Fight for global warming must focus on coal
Mar 19, 2011

Fight for global warming must focus on coal

Coal is sometimes disregarded in global warming discussions in favor of targeting oil and natural gas. However, oil and gas have various detractors that over time are going to provide a disincentive to their future prevalence.  With coal, however, it is actually quite an reasonable fuel source with the major exception of its contributions to global warming. There must thus be a special focus on coal because it isn't going to get negative attention in other ways.

It should be established at the onset that coal is very significant. It currently contributes roughly 20% of global greenhouse gases. It provides 50% of US electricity and 80% in China. The geographic coincidence is that the US, China and India all have vast reserves of coal and can last for many generational development cycles of coal powered industry. As these monstrous energy consumption countries grow, it is going to be overwhelmingly in coal.

Coal is relatively very cheap as an energy source; indeed, much cheaper than oil and can be done at a much smaller scale than needed for nuclear. Wind and solar are not even close in price, currently (including effects of coal subsidies). The price is also quite stable in time and unlikely to experience large fluctuations. The issue of air quality (while not insignificant) is one that can be solved with technology and regulations. In short, coal is very attractive were it not for its effect in greenhouse gases.

Contrast this with oil. The major problem of course is that oil supplies are quickly depleting and future costs are going to skyrocket as they already have over the last fifteen years. These issues of peak oil provided the dominant disincentive to future oil based energy consumption: the problem is abated because oil production will decline and there is little that can be done to reverse this geologically based fact. There is debate over the relative speeds of global warming and of peak oil and hence whether one should aggressively combat oil production sooner; however, in the long run this problem is if not solved then at least reduced.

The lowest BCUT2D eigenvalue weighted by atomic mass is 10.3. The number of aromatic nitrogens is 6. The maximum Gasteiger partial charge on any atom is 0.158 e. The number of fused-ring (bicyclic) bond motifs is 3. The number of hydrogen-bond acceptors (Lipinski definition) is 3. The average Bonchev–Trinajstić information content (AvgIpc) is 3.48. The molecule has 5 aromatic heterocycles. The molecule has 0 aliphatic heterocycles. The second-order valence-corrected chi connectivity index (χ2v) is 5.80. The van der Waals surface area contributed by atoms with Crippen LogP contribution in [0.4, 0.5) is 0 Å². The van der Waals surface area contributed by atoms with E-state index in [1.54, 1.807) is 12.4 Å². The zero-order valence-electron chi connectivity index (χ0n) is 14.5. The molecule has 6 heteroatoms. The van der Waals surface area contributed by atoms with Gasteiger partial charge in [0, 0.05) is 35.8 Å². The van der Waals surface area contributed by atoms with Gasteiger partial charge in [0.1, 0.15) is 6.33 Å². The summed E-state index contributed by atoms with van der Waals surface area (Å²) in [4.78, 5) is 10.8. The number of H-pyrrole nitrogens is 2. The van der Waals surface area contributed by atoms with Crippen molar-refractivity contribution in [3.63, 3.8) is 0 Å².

Oil is also a much more negatively perceived commodity in the public consciousness. There are problems of significant price fluctuations such as the 2008 spike to $150/barrel that have big effects on the market. The issue of dependency on middle eastern oil is a huge issue for isolationist in the US. Many wars are fought in countries whose geopolitical significance is largely tied to oil. The BP oil spill in the gulf of Mexico was the worst environmental disaster in American history and demonstrates the non-global warming problems associated with oil. In short, there are quite a few significant problems with oil entirely outside of global warming issues.

This becomes a question of strategy. On the one hand, there are synergies with latent public opinion against oil as an energy source. This will only increase as prices (and potentially corresponding conflict) rise. This can be used, as I have previously argued, to couple global warming with peak oil and these other issues to present a more comprehensive and robust case. On the other hand, given the relatively weaker justifications on the coal issue, it necessitates increased attention to this issue. Regardless of public strategy, coal should be considered an important goal in the environmental movement.

Fighting against coal use does have one important advantage over oil. Namely, electricity is fungible: it matters not whether a unit of electricity comes from coal, solar, nuclear or anything else to the end user. In contrast, most applications of oil (such as gasoline) need to be of that form and that form alone. Coal is thus a much more zero sum issue on the greenhouse gas front than oil for one can transform a dollar invested in coal infrastructure to one of a renewable infrastructure while maintaining the same end user usage (adjusting for price differences). Cutting greenhouse gases from, say, flying simply means flying less (ignoring organic liquid fuels such as ethanol for the moment). Cutting greenhouse gases from, say, TV watching doesn't necessarily mean curbing TV watching, it can mean transforming from coal to renewable or nuclear electricity production. This is a big advantage that motivates targeting coal.

Coal facts:

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